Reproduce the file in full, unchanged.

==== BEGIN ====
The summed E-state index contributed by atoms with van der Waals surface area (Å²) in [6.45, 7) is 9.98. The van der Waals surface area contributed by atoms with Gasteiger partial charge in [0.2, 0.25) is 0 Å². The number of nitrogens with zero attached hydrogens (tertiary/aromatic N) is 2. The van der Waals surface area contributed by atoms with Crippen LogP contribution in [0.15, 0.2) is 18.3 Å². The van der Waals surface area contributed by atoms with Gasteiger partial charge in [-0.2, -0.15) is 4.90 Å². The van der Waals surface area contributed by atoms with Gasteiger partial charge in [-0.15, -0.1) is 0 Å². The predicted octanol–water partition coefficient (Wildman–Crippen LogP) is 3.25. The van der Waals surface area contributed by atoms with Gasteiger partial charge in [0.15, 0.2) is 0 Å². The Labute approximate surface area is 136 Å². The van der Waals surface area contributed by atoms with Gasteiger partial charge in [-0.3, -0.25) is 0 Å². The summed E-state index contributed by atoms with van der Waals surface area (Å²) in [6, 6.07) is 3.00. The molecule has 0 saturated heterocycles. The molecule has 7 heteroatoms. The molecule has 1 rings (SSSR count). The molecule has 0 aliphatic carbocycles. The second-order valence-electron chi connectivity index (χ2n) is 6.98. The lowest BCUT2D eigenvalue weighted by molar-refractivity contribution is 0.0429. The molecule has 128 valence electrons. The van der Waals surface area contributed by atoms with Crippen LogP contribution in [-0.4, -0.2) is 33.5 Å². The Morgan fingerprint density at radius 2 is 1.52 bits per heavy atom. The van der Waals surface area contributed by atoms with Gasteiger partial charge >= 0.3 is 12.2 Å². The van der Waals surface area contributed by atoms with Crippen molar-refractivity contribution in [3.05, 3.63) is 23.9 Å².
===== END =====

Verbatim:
The summed E-state index contributed by atoms with van der Waals surface area (Å²) in [6.45, 7) is 9.98. The van der Waals surface area contributed by atoms with Gasteiger partial charge in [0.2, 0.25) is 0 Å². The number of nitrogens with zero attached hydrogens (tertiary/aromatic N) is 2. The van der Waals surface area contributed by atoms with Crippen LogP contribution in [0.15, 0.2) is 18.3 Å². The van der Waals surface area contributed by atoms with Gasteiger partial charge in [-0.2, -0.15) is 4.90 Å². The van der Waals surface area contributed by atoms with Gasteiger partial charge in [-0.15, -0.1) is 0 Å². The predicted octanol–water partition coefficient (Wildman–Crippen LogP) is 3.25. The van der Waals surface area contributed by atoms with Gasteiger partial charge in [0.15, 0.2) is 0 Å². The Labute approximate surface area is 136 Å². The van der Waals surface area contributed by atoms with Gasteiger partial charge in [-0.3, -0.25) is 0 Å². The summed E-state index contributed by atoms with van der Waals surface area (Å²) in [6, 6.07) is 3.00. The molecule has 0 saturated heterocycles. The molecule has 7 heteroatoms. The molecule has 1 rings (SSSR count). The molecule has 0 aliphatic carbocycles. The second-order valence-electron chi connectivity index (χ2n) is 6.98. The lowest BCUT2D eigenvalue weighted by molar-refractivity contribution is 0.0429. The molecule has 128 valence electrons. The van der Waals surface area contributed by atoms with Crippen LogP contribution in [-0.4, -0.2) is 33.5 Å². The Morgan fingerprint density at radius 2 is 1.52 bits per heavy atom. The van der Waals surface area contributed by atoms with Gasteiger partial charge >= 0.3 is 12.2 Å². The van der Waals surface area contributed by atoms with Crippen molar-refractivity contribution in [3.05, 3.63) is 23.9 Å².